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With all of the hype around AI/ML there has never been a better time to get started with Jupyter Notebook. This Open Source tool is great for configuring workflows in data science, scientific computing, and machine learning.
DevPod has added Jupyter Notebook as an IDE. Now you can share your work with others by adding a devcontainer to your repository and even an “Open in DevPod” button. These features reduce the overhead in figuring out how to share and collaborate. With DevPod and devcontainers you can ensure that each user has the same experience when they open your project.
With the intro out of the way let’s walk through a basic workflow using everyone’s favorite example: Hello, World!
#Get Started with DevPod
We will start by installing DevPod. We’re going to provide a link to the getting started guide instead of listing out all of the steps here. Head over to the docs and install DevPod, and then we’ll move on to the next section.
#Create a Provider for Docker
At this point, we will assume that Docker has already been installed on your machine. If not, go ahead and follow the guide on getting Docker Desktop installed or if you are using another provider in DevPod, such as Kubernetes, go ahead and create a provider.
Docker Desktop: https://www.docker.com/products/docker-desktop/
Provider Documentation: https://devpod.sh/docs/managing-providers/add-provider
Within DevPod, select the Providers option and then select the “+ Add” option. In the popup, select Docker and then “Add Provider.” There are other options within the provider that you can configure, however for the guide, we will leave everything default, and it should work out of the box if you have Docker running locally.
Anything we launch using the Docker provider will bring up a new container within Docker on our local machine. This is great when you want to work locally on something and may not need the amount of resources a provider like Kubernetes or a VM would provide.
Now that we have a target for our workspace, we can move on to the next section.
#Create a Workspace with Jupyter Notebook as the IDE
Now that we have DevPod installed and somewhere local to launch the container (Docker), we can move on to opening the example repository.
We will start out by creating a Workspace. In this step, we will use the example repository https://github.com/mpetason/jupyter-notebook and set our IDE as Jupyter Notebook. Once we select “Create Workspace” DevPod will pull the repository and run some magic in the background which will result in Jupyter Notebook launching in your default browser.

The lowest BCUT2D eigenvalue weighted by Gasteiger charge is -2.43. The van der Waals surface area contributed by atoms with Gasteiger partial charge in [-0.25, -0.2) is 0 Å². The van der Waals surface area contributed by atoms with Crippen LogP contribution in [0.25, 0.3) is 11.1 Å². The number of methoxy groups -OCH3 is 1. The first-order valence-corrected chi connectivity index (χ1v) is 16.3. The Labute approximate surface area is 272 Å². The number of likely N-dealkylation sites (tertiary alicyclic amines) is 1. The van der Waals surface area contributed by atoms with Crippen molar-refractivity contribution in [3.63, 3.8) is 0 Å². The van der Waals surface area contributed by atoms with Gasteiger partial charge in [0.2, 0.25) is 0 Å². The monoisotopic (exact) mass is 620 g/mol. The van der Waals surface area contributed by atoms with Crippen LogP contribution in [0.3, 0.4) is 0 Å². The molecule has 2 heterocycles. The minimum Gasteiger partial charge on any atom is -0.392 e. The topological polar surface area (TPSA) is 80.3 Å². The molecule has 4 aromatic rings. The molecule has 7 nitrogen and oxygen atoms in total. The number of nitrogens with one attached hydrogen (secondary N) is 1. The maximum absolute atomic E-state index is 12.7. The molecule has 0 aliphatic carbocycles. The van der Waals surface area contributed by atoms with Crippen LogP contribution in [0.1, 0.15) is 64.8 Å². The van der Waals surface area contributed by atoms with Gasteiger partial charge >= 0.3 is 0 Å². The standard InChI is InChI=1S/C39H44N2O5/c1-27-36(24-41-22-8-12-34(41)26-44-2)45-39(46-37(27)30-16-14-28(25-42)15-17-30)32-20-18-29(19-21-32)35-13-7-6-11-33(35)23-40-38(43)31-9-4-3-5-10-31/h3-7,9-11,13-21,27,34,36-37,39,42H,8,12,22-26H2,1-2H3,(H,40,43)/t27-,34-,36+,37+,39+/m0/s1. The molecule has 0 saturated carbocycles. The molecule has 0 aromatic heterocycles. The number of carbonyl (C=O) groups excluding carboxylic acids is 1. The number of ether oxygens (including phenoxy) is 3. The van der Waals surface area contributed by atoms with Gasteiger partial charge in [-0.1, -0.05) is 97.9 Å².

If you want to skip the manual configuration, there is an “Open in DevPod” in the repository, which will open up DevPod with the information filled in for you. Verify that Jupyter Notebook is selected as you may have defined a default IDE.
Here is an example of what DevPod will look like once you fill in the required fields for the Workspace. In this example, we can skip filling in any additional fields like Workspace Name or Prebuild Repository.
Once we click “Create Workspace” you’ll be able to watch the build happen. The logs in this section are useful for checking the status and troubleshooting if any issues come up. If you run into any issues and the logs are not verbose enough, there is an option to enable debug mode in the Settings section in the navigation bar.
If you are adding a .devcointainer to an already existing repository that you have been using, then debug mode will be your go-to for troubleshooting container builds, startup, or other steps in the build process.
After everything has been built successfully, Jupyter Notebook will launch in your default browser. Here is our example repository with a README.md and our hello_world notebook. Double-click the notebook (.ipynb file) to open it in another tab.
Now we can see the code written within the notebook. This example is very simple, it’s just going to print out “Hello World!” when you select the play button or the restart kernel option. Select one of those options and then you have completed your first Jupyter Notebook example!
#Needs More Power
Running everything locally is great, but at some point you may want to move your workload to something with a bit more power. This is where the multiple provider options come in. One of the popular providers is Kubernetes. The workflow is the same as with Docker, except you will create a Kubernetes provider and then select Kubernetes as the provider when creating a Workspace.
Here’s a link to the provider documentation in case you missed it earlier in the post:
Jupyter Notebook was recently added as an IDE in DevPod v0.3. If you want to see it in action, here’s a short video showing it off, as well as Dark Mode and Fleet.